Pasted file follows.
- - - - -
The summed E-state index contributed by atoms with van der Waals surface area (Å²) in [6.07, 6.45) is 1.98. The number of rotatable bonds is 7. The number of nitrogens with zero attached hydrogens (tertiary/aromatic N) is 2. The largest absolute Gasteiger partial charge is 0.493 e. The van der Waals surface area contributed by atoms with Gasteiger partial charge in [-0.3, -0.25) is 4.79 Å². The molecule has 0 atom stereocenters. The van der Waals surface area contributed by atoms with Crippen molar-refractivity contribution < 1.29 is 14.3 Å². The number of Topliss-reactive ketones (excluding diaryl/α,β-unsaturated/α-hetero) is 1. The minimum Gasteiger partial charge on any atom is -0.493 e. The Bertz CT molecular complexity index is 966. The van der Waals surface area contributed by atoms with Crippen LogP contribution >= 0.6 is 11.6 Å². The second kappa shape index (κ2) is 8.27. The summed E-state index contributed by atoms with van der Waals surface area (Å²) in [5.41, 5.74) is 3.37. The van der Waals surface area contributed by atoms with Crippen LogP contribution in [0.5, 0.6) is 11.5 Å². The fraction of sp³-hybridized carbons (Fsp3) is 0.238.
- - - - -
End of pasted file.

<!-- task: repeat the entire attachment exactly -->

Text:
The summed E-state index contributed by atoms with van der Waals surface area (Å²) in [6.07, 6.45) is 1.98. The number of rotatable bonds is 7. The number of nitrogens with zero attached hydrogens (tertiary/aromatic N) is 2. The largest absolute Gasteiger partial charge is 0.493 e. The van der Waals surface area contributed by atoms with Gasteiger partial charge in [-0.3, -0.25) is 4.79 Å². The molecule has 0 atom stereocenters. The van der Waals surface area contributed by atoms with Crippen molar-refractivity contribution < 1.29 is 14.3 Å². The number of Topliss-reactive ketones (excluding diaryl/α,β-unsaturated/α-hetero) is 1. The minimum Gasteiger partial charge on any atom is -0.493 e. The Bertz CT molecular complexity index is 966. The van der Waals surface area contributed by atoms with Crippen LogP contribution >= 0.6 is 11.6 Å². The second kappa shape index (κ2) is 8.27. The summed E-state index contributed by atoms with van der Waals surface area (Å²) in [5.41, 5.74) is 3.37. The van der Waals surface area contributed by atoms with Crippen LogP contribution in [0.5, 0.6) is 11.5 Å². The fraction of sp³-hybridized carbons (Fsp3) is 0.238.